David Morris Reid-Henry spent the first ten years of his life in Ceylon where his father was an entomologist employed in government service. His father, who was also a wildlife painter, taught him about the natural history of the island, drew birds he had seen on expeditions into remote parts and built an aviary in the garden of their home in Colombo. Both David and his brother Bruce were sent home to England to complete their education and after some years at Colchester Royal Grammar School, David went to Mount Radford School in Exeter.
Reid-Henry had to learn his painting technique by trial and error and by studying the work of artists such as Wilhelm Kuhnert, George Lodge and Archibald Thorburn. On their father’s occasional leaves in England, both sons took advantage of his rare presence to learn through advice how to draw birds.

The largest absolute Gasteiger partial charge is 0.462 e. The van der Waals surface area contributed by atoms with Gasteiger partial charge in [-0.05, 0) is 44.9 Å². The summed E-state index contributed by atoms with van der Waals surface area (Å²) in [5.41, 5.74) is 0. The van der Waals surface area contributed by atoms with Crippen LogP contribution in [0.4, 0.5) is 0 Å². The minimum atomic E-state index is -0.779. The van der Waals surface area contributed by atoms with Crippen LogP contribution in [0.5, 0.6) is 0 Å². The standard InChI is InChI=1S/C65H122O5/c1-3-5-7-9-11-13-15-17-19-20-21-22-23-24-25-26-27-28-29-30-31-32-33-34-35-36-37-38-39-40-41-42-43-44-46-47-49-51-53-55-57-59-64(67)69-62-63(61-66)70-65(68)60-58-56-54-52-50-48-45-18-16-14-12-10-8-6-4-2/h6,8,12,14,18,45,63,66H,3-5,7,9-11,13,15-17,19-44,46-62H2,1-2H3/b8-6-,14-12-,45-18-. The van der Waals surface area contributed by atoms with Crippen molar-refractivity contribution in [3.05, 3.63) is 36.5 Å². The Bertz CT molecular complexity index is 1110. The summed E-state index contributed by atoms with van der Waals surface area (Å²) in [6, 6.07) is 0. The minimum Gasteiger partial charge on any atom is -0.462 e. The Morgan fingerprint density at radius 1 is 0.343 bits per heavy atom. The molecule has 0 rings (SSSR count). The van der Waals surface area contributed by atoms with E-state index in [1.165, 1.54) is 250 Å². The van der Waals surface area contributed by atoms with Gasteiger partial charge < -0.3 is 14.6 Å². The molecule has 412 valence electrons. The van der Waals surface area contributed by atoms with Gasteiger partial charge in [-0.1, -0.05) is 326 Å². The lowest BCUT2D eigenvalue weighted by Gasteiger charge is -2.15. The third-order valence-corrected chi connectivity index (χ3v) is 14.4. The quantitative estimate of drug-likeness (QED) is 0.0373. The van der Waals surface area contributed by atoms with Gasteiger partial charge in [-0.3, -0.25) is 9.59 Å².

Reid-Henry was sent to the Royal Military College, Sandhurst as an officer-cadet which was as much a stroke of fortune for his paintings as for his military career. Sandhurst is on the edge of the town of Camberley, home of the artist G.E. Lodge. He was welcomed into the veteran artist’s home. Whilst at Sandhurst he appears to have spent most of his free time at the Lodge household learning from George Lodge about both art and hawking.
After being posted to Egypt, he was then posted to the Military Police in Calcutta and while in India he drew and painted various pets that he kept. Postings to Singapore and Ceylon followed.
On his return to London, after the war, he renewed his friendship with Lodge and began to meet some of the leading figures in post-war ornithology. Among them was the Keeper of Birds at the Natural History Museum, J.D. Macdonald, to whom he was introduced to by his father. Macdonald was looking for an illustrator for The Birds of Sudan (1955) of which he was co-author. Reid-Henry was given the job and so his career as in illustrator was launched. Other commissions followed and he also designed postage stamps for Mauritius and Botswana.
Detail was most important to Reid-Henry and for this reason he preferred working in opaque colours, oils, gouache or tempera, rather than watercolour. He painted detail in both the background as well as the main subject of the painting.